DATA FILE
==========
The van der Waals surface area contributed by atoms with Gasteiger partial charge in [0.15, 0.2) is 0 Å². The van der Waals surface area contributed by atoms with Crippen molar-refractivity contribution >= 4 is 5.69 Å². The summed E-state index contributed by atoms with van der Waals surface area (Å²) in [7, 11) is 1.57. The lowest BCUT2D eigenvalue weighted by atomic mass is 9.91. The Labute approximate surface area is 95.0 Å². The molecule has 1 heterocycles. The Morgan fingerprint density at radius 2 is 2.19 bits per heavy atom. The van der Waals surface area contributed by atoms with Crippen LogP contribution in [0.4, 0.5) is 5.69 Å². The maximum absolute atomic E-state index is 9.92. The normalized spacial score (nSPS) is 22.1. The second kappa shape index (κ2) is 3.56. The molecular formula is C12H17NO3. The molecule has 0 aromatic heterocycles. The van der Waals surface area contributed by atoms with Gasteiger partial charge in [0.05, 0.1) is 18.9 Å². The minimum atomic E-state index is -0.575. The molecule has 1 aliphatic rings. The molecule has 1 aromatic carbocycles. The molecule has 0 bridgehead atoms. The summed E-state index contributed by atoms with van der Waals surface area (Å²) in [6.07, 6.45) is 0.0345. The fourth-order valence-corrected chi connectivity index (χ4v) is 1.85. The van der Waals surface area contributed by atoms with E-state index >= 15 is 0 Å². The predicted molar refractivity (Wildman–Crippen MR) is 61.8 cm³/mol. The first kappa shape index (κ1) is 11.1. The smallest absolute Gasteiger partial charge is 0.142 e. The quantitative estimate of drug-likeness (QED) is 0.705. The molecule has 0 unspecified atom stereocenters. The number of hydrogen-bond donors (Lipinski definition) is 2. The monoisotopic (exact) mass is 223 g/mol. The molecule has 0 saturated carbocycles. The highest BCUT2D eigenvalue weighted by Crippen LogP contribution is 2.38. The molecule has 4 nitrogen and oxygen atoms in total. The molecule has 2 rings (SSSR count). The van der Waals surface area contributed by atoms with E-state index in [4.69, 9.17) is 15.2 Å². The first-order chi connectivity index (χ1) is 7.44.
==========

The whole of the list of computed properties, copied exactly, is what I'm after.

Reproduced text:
The van der Waals surface area contributed by atoms with Gasteiger partial charge in [0.15, 0.2) is 0 Å². The van der Waals surface area contributed by atoms with Crippen molar-refractivity contribution >= 4 is 5.69 Å². The summed E-state index contributed by atoms with van der Waals surface area (Å²) in [7, 11) is 1.57. The lowest BCUT2D eigenvalue weighted by atomic mass is 9.91. The Labute approximate surface area is 95.0 Å². The molecule has 1 heterocycles. The Morgan fingerprint density at radius 2 is 2.19 bits per heavy atom. The van der Waals surface area contributed by atoms with Crippen LogP contribution in [0.4, 0.5) is 5.69 Å². The maximum absolute atomic E-state index is 9.92. The normalized spacial score (nSPS) is 22.1. The second kappa shape index (κ2) is 3.56. The molecular formula is C12H17NO3. The molecule has 0 aromatic heterocycles. The van der Waals surface area contributed by atoms with Gasteiger partial charge in [0.05, 0.1) is 18.9 Å². The minimum atomic E-state index is -0.575. The molecule has 1 aliphatic rings. The molecule has 1 aromatic carbocycles. The molecule has 0 bridgehead atoms. The summed E-state index contributed by atoms with van der Waals surface area (Å²) in [6.07, 6.45) is 0.0345. The fourth-order valence-corrected chi connectivity index (χ4v) is 1.85. The van der Waals surface area contributed by atoms with E-state index >= 15 is 0 Å². The predicted molar refractivity (Wildman–Crippen MR) is 61.8 cm³/mol. The first kappa shape index (κ1) is 11.1. The smallest absolute Gasteiger partial charge is 0.142 e. The quantitative estimate of drug-likeness (QED) is 0.705. The molecule has 0 unspecified atom stereocenters. The number of hydrogen-bond donors (Lipinski definition) is 2. The monoisotopic (exact) mass is 223 g/mol. The molecule has 0 saturated carbocycles. The highest BCUT2D eigenvalue weighted by Crippen LogP contribution is 2.38. The molecule has 4 nitrogen and oxygen atoms in total. The molecule has 2 rings (SSSR count). The van der Waals surface area contributed by atoms with E-state index in [4.69, 9.17) is 15.2 Å². The first-order chi connectivity index (χ1) is 7.44.